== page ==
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10 of the Easiest Classes at UIUC

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Every year, students at University of Illinois look for easy courses or bird courses to take as electives. We at UNISUP have compiled a list of courses that are considered easy by current students. Here are 10 of the easiest classes at UIUC.

1. GEOL 111 - Emergence of Life

Examines important theoretical and practical questions regarding the origin and evolution of life, as well as the search for life elsewhere in the universe. 

2. MACS 101 - Intro to the Media

Introduces students to core issues in communication, ranging from the role of language in human history to political questions posed by electronic and digital technologies. Exploring key contemporary problems through timely readings, students learn and write about how the media affect everyday life.

3. JOUR 200 - Introduction to Journalism

Discussion of the history, freedom, technologies, ethics, and functions of the news media. Training in clear, descriptive writing techniques, using journalistic models.

4. RST 242 - Nature and American Culture

Appreciation and critique of cultural meanings associated with American natural landscapes. Traditional perspectives including colonial American, romantic, and science-based conservation are characterized, as well as revisionist themes aligned with gender, cultural pluralism, and societal meanings of parks and protected areas. Implications of diversity in cultural meanings toward nature are developed and provide the basis for assessing tenets of contemporary environmental policy and supporting concepts associated with community-based conservation.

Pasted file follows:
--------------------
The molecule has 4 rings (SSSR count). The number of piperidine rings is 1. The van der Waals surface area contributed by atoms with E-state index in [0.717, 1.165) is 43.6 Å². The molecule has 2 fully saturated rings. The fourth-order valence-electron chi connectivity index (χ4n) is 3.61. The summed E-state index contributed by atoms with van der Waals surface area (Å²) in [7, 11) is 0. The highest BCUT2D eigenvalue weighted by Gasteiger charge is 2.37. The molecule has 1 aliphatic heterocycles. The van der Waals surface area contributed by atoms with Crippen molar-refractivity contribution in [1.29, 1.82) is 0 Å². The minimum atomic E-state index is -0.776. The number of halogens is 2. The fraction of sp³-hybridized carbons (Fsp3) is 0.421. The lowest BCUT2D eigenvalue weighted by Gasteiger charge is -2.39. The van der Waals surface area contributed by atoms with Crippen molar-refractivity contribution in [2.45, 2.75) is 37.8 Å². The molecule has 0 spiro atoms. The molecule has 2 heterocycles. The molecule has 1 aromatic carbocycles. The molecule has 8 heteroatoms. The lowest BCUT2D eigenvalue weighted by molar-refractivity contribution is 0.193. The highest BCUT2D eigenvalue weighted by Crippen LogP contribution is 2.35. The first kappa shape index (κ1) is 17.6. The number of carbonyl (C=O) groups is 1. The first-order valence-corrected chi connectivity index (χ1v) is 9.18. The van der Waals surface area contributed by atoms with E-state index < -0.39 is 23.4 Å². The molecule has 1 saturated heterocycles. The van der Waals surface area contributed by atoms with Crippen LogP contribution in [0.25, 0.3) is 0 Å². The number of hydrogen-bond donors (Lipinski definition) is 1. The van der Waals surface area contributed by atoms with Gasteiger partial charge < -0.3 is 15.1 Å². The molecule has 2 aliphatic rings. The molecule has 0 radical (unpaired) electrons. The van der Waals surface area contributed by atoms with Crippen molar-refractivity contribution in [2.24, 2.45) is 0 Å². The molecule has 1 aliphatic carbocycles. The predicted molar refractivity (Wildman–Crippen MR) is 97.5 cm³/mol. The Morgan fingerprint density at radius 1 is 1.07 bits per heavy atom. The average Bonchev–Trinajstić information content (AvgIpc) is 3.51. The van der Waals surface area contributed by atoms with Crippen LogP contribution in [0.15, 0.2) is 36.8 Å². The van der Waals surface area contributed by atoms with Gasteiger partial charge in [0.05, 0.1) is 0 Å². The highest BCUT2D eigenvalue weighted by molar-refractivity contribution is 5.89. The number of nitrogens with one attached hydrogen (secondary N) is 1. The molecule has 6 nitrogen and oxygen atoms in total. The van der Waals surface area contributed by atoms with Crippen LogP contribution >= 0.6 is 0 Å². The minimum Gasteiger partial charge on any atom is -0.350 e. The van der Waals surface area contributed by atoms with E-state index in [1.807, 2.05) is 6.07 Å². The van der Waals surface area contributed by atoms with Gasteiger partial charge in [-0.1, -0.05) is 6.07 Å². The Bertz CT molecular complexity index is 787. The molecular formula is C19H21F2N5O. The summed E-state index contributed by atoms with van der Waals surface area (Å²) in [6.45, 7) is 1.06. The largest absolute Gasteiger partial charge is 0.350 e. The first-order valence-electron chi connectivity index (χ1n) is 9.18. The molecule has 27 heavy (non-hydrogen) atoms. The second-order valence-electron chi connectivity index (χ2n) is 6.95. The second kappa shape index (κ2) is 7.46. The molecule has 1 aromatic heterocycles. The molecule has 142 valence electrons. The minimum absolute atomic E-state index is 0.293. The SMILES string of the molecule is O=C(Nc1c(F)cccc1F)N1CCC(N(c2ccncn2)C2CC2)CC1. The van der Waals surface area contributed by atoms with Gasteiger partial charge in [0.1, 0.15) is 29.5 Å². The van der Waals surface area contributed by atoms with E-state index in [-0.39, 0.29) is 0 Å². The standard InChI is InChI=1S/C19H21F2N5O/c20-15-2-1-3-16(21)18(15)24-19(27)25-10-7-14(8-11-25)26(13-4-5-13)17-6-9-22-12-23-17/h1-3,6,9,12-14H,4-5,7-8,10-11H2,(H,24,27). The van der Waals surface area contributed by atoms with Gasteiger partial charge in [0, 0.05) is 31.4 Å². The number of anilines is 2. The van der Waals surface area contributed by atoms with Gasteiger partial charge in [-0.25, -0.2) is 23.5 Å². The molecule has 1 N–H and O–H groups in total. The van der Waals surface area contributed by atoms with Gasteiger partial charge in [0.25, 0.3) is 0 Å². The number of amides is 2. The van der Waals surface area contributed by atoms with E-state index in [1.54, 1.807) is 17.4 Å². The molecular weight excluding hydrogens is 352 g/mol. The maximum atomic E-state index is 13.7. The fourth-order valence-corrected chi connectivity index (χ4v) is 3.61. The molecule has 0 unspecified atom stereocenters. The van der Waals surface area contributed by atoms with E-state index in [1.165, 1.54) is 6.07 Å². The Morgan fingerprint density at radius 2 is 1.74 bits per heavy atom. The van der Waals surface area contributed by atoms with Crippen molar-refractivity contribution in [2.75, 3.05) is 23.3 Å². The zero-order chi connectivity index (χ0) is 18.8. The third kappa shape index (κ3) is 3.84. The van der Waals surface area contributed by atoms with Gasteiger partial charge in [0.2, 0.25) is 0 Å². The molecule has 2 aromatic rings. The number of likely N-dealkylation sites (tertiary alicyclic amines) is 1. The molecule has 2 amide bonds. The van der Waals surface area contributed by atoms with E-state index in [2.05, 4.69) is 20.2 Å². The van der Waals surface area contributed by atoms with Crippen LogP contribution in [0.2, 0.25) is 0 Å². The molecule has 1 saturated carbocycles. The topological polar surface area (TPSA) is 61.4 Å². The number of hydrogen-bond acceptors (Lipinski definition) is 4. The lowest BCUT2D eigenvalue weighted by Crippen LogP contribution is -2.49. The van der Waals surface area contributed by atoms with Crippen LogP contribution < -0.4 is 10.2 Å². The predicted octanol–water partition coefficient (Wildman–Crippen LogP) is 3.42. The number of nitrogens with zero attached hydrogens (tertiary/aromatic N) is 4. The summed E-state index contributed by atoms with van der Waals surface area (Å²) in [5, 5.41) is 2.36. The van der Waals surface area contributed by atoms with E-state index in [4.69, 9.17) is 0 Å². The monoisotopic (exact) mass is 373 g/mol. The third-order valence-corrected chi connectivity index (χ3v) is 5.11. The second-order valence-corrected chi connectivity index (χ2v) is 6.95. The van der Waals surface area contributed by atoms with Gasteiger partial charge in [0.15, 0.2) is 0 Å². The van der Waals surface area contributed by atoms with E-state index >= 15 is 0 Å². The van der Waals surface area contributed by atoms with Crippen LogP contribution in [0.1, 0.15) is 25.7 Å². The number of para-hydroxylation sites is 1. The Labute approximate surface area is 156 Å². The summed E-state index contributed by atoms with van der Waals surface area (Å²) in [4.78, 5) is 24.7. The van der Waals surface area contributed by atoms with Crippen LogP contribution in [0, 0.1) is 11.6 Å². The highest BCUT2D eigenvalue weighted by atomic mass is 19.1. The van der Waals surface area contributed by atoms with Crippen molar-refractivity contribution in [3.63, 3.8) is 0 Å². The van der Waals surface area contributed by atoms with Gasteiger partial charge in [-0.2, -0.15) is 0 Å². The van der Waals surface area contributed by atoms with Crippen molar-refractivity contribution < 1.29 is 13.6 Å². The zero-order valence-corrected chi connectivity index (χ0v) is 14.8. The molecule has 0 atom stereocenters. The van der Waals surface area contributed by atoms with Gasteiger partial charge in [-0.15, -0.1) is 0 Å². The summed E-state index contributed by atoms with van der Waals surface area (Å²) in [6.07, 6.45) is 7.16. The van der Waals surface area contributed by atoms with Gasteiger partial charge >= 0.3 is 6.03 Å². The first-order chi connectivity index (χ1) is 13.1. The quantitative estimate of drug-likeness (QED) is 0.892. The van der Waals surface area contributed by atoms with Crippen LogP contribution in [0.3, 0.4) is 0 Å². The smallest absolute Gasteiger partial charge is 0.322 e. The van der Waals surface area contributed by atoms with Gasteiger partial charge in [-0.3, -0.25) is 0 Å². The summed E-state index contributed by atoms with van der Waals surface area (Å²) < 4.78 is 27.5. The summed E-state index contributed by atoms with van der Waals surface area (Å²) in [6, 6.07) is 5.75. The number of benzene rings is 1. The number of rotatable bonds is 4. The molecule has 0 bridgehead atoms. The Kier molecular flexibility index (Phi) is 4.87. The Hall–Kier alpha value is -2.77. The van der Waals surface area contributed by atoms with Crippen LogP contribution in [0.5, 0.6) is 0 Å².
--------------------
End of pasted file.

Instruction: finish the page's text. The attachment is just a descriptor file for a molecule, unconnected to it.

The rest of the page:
5. KIN 100 - Development Activities

Skills and knowledge essential for leisure-time activities which are classified as developmental activities. 

6. SOC 100 - Introduction to Sociology

Examination of how societies grow and change; reciprocal effects of economic, political, community, familial, and scientific institutions on each other and on individual life changes; and social conflict, problems of bureaucratic growth and planned and unplanned social change.

7. ART 105 - Visual Design for Non-Majors

This course utilizes lectures, exercises, and projects to help students heighten their visual literacy, improve their ability to communicate in an increasingly visually oriented world, and gain a better understanding of the processes and methodologies that designers use.

8. SOC 160 - Global Inequality and Social Change

Introduces sociological concepts of poverty, inequality, and social change within a global context. Themes explored include basic food security, poverty and hunger; population and resource distribution; foreign aid and development institutions; and social policies and movements for change. Course approach is historical and transnational, and typically includes case studies from Africa, Asia, Latin America, and the United States.

9. MACS 100 - Intro to Popular TV & Movies

The goal of this course is for students to begin to develop a critical understanding of the role of popular movies and television in their own lives and in U.S. culture. The course looks at issues of the relationship of media to social violence, gender identities, sexual identities, adolescents, minority cultures, and the role of the U.S. media globally. It also considers some of the major media genres that characterize U.S. popular television and movies.

10. ECON 102: Microeconomic Principles

Introduction to the functions of individual decision-makers, both consumers and producers, within the larger economic system. Primary emphasis on the nature and functions of product markets, the theory of the firm under varying conditions of competition and monopoly, and the role of government in prompting efficiency in the economy.


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